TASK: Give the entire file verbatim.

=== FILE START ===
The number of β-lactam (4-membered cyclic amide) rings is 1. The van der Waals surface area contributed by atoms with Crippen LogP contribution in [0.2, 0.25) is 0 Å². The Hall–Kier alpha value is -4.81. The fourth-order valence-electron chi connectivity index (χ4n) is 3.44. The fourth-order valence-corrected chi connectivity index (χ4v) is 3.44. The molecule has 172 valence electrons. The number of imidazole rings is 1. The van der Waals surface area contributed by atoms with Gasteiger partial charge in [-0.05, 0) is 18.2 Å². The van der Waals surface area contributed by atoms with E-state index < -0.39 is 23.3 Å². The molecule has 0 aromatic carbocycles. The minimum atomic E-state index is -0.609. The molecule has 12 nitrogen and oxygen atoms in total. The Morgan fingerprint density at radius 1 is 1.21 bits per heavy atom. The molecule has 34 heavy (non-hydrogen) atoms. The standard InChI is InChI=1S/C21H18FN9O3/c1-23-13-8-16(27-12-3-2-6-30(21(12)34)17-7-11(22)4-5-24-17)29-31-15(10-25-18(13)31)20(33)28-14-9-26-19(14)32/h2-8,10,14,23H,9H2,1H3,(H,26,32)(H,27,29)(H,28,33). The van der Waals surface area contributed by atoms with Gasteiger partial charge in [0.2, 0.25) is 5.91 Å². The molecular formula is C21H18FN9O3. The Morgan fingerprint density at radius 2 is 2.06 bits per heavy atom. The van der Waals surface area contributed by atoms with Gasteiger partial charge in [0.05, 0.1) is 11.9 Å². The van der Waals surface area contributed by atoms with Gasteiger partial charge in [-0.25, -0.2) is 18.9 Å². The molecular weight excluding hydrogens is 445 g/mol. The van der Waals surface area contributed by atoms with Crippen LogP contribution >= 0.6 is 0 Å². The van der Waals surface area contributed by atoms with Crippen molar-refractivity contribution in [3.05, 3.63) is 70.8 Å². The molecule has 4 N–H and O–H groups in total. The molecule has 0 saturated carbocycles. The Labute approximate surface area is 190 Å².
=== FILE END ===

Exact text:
The number of β-lactam (4-membered cyclic amide) rings is 1. The van der Waals surface area contributed by atoms with Crippen LogP contribution in [0.2, 0.25) is 0 Å². The Hall–Kier alpha value is -4.81. The fourth-order valence-electron chi connectivity index (χ4n) is 3.44. The fourth-order valence-corrected chi connectivity index (χ4v) is 3.44. The molecule has 172 valence electrons. The number of imidazole rings is 1. The van der Waals surface area contributed by atoms with Gasteiger partial charge in [-0.05, 0) is 18.2 Å². The van der Waals surface area contributed by atoms with E-state index < -0.39 is 23.3 Å². The molecule has 0 aromatic carbocycles. The minimum atomic E-state index is -0.609. The molecule has 12 nitrogen and oxygen atoms in total. The Morgan fingerprint density at radius 1 is 1.21 bits per heavy atom. The molecule has 34 heavy (non-hydrogen) atoms. The standard InChI is InChI=1S/C21H18FN9O3/c1-23-13-8-16(27-12-3-2-6-30(21(12)34)17-7-11(22)4-5-24-17)29-31-15(10-25-18(13)31)20(33)28-14-9-26-19(14)32/h2-8,10,14,23H,9H2,1H3,(H,26,32)(H,27,29)(H,28,33). The van der Waals surface area contributed by atoms with Gasteiger partial charge in [0.2, 0.25) is 5.91 Å². The molecular formula is C21H18FN9O3. The Morgan fingerprint density at radius 2 is 2.06 bits per heavy atom. The van der Waals surface area contributed by atoms with Gasteiger partial charge in [0.05, 0.1) is 11.9 Å². The van der Waals surface area contributed by atoms with Gasteiger partial charge in [-0.25, -0.2) is 18.9 Å². The molecular weight excluding hydrogens is 445 g/mol. The van der Waals surface area contributed by atoms with Crippen LogP contribution >= 0.6 is 0 Å². The van der Waals surface area contributed by atoms with Crippen molar-refractivity contribution in [3.05, 3.63) is 70.8 Å². The molecule has 4 N–H and O–H groups in total. The molecule has 0 saturated carbocycles. The Labute approximate surface area is 190 Å².